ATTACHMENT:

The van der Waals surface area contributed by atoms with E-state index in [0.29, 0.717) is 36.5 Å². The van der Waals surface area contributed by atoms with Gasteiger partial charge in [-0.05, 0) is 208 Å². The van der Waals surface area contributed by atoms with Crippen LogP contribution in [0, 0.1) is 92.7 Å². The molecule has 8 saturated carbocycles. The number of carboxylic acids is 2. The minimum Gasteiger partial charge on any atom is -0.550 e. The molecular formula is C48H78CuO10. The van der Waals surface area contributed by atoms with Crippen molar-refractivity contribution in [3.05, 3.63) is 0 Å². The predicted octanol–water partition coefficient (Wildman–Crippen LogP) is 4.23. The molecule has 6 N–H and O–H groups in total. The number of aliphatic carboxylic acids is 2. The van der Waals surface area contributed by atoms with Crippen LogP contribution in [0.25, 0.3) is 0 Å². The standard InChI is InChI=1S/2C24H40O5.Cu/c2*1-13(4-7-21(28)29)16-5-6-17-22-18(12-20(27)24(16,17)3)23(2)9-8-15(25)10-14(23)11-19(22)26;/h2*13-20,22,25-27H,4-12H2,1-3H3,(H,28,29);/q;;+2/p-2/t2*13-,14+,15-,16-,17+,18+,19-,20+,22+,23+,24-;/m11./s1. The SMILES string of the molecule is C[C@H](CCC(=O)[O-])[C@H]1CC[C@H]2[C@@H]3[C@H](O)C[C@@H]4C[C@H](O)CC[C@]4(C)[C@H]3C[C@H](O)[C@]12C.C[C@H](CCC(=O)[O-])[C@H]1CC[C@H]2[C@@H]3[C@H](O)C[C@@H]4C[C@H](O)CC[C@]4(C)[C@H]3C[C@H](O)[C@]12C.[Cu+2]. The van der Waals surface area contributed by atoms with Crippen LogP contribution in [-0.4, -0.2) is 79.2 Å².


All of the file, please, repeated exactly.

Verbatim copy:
The van der Waals surface area contributed by atoms with E-state index in [0.29, 0.717) is 36.5 Å². The van der Waals surface area contributed by atoms with Gasteiger partial charge in [-0.05, 0) is 208 Å². The van der Waals surface area contributed by atoms with Crippen LogP contribution in [0, 0.1) is 92.7 Å². The molecule has 8 saturated carbocycles. The number of carboxylic acids is 2. The minimum Gasteiger partial charge on any atom is -0.550 e. The molecular formula is C48H78CuO10. The van der Waals surface area contributed by atoms with Crippen molar-refractivity contribution in [3.05, 3.63) is 0 Å². The predicted octanol–water partition coefficient (Wildman–Crippen LogP) is 4.23. The molecule has 6 N–H and O–H groups in total. The number of aliphatic carboxylic acids is 2. The van der Waals surface area contributed by atoms with Crippen LogP contribution in [0.25, 0.3) is 0 Å². The standard InChI is InChI=1S/2C24H40O5.Cu/c2*1-13(4-7-21(28)29)16-5-6-17-22-18(12-20(27)24(16,17)3)23(2)9-8-15(25)10-14(23)11-19(22)26;/h2*13-20,22,25-27H,4-12H2,1-3H3,(H,28,29);/q;;+2/p-2/t2*13-,14+,15-,16-,17+,18+,19-,20+,22+,23+,24-;/m11./s1. The SMILES string of the molecule is C[C@H](CCC(=O)[O-])[C@H]1CC[C@H]2[C@@H]3[C@H](O)C[C@@H]4C[C@H](O)CC[C@]4(C)[C@H]3C[C@H](O)[C@]12C.C[C@H](CCC(=O)[O-])[C@H]1CC[C@H]2[C@@H]3[C@H](O)C[C@@H]4C[C@H](O)CC[C@]4(C)[C@H]3C[C@H](O)[C@]12C.[Cu+2]. The van der Waals surface area contributed by atoms with Crippen LogP contribution in [-0.4, -0.2) is 79.2 Å².